Fire Safety Legislation: The Effect of Forty Years of Streamlining. PETE PINNEY. MIFSM GIFireE. In the beginning.
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Fire Safety Legislation: The Effect of Forty Years of Streamlining
PETE PINNEY. MIFSM GIFireE
The first recorded attempt to legislate for fire safety...
The Mayor of London laid down that houses in the city were to be built of stone, thatched roofs were not permitted, and party walls were to be of minimum height and thickness.
A disastrous fire in London, where an estimated 3000 people died, led to all alehouses being governed on their construction. Other requirements were made in connection with bakeries and brew houses.
During the summer months a tub of water was to be made available in case of fire.
During the 14th century a move from central hearths to a position against an outside wall began, however it was not until the end of the century that chimneys came into use.
As these were usually made from hollowed out logs the hazard became worse!
The 15th century saw timber chimneys outlawed and the first Act of Parliament relating to fire which made provision for fire prevention, fire fighting and penalties against persons causing fire in Scotland.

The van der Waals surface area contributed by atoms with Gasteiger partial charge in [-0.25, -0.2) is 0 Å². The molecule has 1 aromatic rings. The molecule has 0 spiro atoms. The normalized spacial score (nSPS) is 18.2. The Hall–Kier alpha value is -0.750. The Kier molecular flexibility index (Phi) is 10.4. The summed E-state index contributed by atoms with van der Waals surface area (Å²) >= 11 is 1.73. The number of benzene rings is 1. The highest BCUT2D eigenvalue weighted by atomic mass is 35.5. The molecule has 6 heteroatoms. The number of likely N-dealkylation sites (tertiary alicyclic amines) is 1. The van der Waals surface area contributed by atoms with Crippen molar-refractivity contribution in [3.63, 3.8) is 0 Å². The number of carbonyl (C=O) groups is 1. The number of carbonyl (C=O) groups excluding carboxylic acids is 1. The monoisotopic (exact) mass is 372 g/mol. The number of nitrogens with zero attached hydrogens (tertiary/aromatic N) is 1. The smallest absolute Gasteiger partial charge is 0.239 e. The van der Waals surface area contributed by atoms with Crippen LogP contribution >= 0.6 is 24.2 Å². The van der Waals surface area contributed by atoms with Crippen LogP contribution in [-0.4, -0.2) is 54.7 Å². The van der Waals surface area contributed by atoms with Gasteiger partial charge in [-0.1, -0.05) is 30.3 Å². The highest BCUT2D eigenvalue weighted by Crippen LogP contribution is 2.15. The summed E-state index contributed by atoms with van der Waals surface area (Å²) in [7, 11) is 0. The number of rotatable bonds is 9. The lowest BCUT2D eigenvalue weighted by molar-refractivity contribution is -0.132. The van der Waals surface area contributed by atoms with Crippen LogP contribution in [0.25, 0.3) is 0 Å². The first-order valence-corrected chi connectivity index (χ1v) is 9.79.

On September 13th King Charles II issued a proclamation...
The walls of all new buildings were to be of brick or stone.The main streets were to be widened to prevent fire spread.
Things start to ‘hot up’...
The ‘stable door’ saga continues...
...the aim of which was to secure minimum safety and health requirements for the workplace.
The Regulatory Reform (Fire Safety) Order 2005:
The ‘Focus on Enforcement Review’ was published by the Department for Business Innovation & Skills in 2013.
Evidence was received from trade bodies, individual businesses and the regulators.
Some positive findings:
Some not so positive findings...
Starved of resources, the Fire & Rescue Services have been forced to change their attitude to enforcement.
BEWARE – NO MORE Mr NICE GUY...
Thank you for listening,